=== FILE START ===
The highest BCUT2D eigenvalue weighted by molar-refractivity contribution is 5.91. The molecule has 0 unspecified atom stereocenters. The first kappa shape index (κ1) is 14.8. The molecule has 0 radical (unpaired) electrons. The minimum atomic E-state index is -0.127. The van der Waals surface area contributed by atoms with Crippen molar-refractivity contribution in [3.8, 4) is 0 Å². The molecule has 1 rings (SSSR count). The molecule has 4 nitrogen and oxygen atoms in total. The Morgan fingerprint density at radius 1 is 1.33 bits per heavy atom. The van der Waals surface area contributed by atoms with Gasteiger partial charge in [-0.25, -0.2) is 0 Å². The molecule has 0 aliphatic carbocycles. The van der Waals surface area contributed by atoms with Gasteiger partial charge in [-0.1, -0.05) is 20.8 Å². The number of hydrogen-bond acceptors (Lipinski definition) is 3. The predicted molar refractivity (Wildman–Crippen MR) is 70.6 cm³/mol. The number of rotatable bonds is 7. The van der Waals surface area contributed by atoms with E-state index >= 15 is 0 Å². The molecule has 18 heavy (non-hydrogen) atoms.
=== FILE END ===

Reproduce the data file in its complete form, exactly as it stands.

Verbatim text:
The highest BCUT2D eigenvalue weighted by molar-refractivity contribution is 5.91. The molecule has 0 unspecified atom stereocenters. The first kappa shape index (κ1) is 14.8. The molecule has 0 radical (unpaired) electrons. The minimum atomic E-state index is -0.127. The van der Waals surface area contributed by atoms with Crippen molar-refractivity contribution in [3.8, 4) is 0 Å². The molecule has 1 rings (SSSR count). The molecule has 4 nitrogen and oxygen atoms in total. The Morgan fingerprint density at radius 1 is 1.33 bits per heavy atom. The van der Waals surface area contributed by atoms with Gasteiger partial charge in [-0.25, -0.2) is 0 Å². The molecule has 0 aliphatic carbocycles. The van der Waals surface area contributed by atoms with Gasteiger partial charge in [-0.1, -0.05) is 20.8 Å². The number of hydrogen-bond acceptors (Lipinski definition) is 3. The predicted molar refractivity (Wildman–Crippen MR) is 70.6 cm³/mol. The number of rotatable bonds is 7. The van der Waals surface area contributed by atoms with E-state index >= 15 is 0 Å². The molecule has 18 heavy (non-hydrogen) atoms.